@Flier: If what you say is true and you simply want to spend more time studying the other openings, there's nothing wrong with the Exchange Variations of the French or the Caro-Kann. You probably already know that both of them lead to relatively quiet positions and are considered somewhat drawish. As long as you keep that in mind, you should be fine. And Gambitking does have a point. Though I think the Latvian Gambit is difficult to play (that's a nice way of putting it), I do play the King's Gambit and I must say that it is quite fun to play and helps me develop my tactical and attacking skills. Give it a try if you have the time.
There's nothing particularly "wrong" with the exchange variations, there is just very little complications and it lets black equalize pretty quickly. There are more challenging variations to gain an advantage with white.
What I dislike about your repertoire is you're choosing a couple systems that I wouldn't want to have to try and play for a win (Scandy, French ex, Bogo) and at 1800 you will still be facing a lot of must win 1600's.
Playing the French Ex to avoid more theory workload is not such a great idea. Far better to play the Tarrasch or Advance Variation and learn it over time. You might as well play 1. e4 e6 2. d4 draw offered. with the Exchange and save yourself a couple hours of your life.
@ Pika and dschaef: I'm quite aware of the things you both say. And in practise i do quite well with the caro exchange, and the french ex is pretty drawish (one game where black went for many complications i managed to win). And vs low opponents i occasionally play the winawer anyway to play for a win (i do know some theory on it)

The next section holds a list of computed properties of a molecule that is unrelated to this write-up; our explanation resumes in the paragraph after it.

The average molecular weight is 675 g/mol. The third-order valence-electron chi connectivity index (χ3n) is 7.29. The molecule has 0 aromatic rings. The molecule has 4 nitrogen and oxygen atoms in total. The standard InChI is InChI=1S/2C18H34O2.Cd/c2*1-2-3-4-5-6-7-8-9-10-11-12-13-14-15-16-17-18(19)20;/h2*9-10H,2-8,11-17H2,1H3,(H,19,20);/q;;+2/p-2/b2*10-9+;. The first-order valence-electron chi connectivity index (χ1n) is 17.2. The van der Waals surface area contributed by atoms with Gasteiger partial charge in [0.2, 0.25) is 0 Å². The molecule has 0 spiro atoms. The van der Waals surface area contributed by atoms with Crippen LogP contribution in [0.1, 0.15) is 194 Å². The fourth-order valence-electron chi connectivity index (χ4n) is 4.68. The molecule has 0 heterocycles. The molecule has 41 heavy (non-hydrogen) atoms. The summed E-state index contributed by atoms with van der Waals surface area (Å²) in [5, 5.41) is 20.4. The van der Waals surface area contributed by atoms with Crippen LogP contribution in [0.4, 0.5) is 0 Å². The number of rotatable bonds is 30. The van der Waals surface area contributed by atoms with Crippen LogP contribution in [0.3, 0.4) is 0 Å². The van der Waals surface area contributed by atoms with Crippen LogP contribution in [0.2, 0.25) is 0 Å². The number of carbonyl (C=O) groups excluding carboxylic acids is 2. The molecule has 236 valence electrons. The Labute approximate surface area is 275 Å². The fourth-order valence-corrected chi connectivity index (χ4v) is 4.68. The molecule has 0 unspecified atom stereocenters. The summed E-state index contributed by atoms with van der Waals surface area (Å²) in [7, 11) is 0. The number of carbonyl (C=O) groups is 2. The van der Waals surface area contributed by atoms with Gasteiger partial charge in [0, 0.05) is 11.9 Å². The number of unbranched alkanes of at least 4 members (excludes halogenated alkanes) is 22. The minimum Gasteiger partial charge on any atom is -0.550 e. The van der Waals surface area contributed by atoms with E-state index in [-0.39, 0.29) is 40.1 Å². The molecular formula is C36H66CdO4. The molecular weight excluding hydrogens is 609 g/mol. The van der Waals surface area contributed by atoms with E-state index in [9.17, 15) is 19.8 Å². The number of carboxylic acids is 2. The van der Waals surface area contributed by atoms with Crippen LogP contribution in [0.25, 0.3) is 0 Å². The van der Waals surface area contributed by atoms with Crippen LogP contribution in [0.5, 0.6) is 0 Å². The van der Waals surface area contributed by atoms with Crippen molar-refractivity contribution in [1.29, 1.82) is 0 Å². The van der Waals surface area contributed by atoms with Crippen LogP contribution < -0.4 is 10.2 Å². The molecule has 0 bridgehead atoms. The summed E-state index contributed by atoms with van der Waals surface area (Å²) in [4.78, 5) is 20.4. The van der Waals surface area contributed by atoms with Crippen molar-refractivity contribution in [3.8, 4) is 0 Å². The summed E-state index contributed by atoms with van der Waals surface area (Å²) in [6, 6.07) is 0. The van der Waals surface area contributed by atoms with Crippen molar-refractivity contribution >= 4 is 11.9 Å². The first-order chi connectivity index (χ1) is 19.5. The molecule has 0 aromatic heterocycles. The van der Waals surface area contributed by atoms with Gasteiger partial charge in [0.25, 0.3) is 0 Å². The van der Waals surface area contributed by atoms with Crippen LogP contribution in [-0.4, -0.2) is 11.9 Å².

@ Nimzo: i like the nimzo/bogo combo because it's active and solid, i don't have many troubles facing 1600's, because i'm good at being patient and if they don't make tactical mistakes i dont fear to play endgames. My repertoire must be mainly based at getting good positions to play vs equal or higher opponents (my new rating in the august list is 1865). Could you suggest anything more agressive vs the scandy?
I think the Scandinavian is pretty aggressive... The Petroff is actually more drawish but it's important to realize that drawish openings don't necessarily mean bad openings. The Bogo-Indian for example is a perfectly legitimate choice as long as you're willing to put in the time to study and practice it. I believe that in practice at the master level, it draws more than 35% of the time, but that means that it's decisive the other 65%. I think people need to keep some of this in perspective. It's not like people who like the Exchange Variations, Bogo-Indian, or Petroff are trying to avoid a fight or even trying to play for a draw. These openings are very winnable too.
Anyway, good luck on your opening studies and have fun! :)
The Bogo is ok, but I think the Queen's Indian is better as it is a bit more complicated and you don't punt the Bishop pair for little to no compensation.
The panov against the caro was always my weak point until I studied it properly - most caro players concentrate on mainline and advance variations. 2.c4 is also tricky but if you know book moves, harmless.
@Flier :"i like the nimzo/bogo combo because it's active and solid" -> then why not give a try to the French?
They also would fit nicely 1.d4 e6!?
@flier : the overall repertoire makes sense if you want to play rather technical chess, aim for the ending, and not get embroiled in complicated or theory-intensive variations.
Only the 2...Nf6 Scandi doesn't fit, as it's more of a counter-attacking gamble, but I always advocate going for lines you feel attracted to, so why not ?
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New variants using common pieces amongst them.
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Openings you've given a good try but discarded.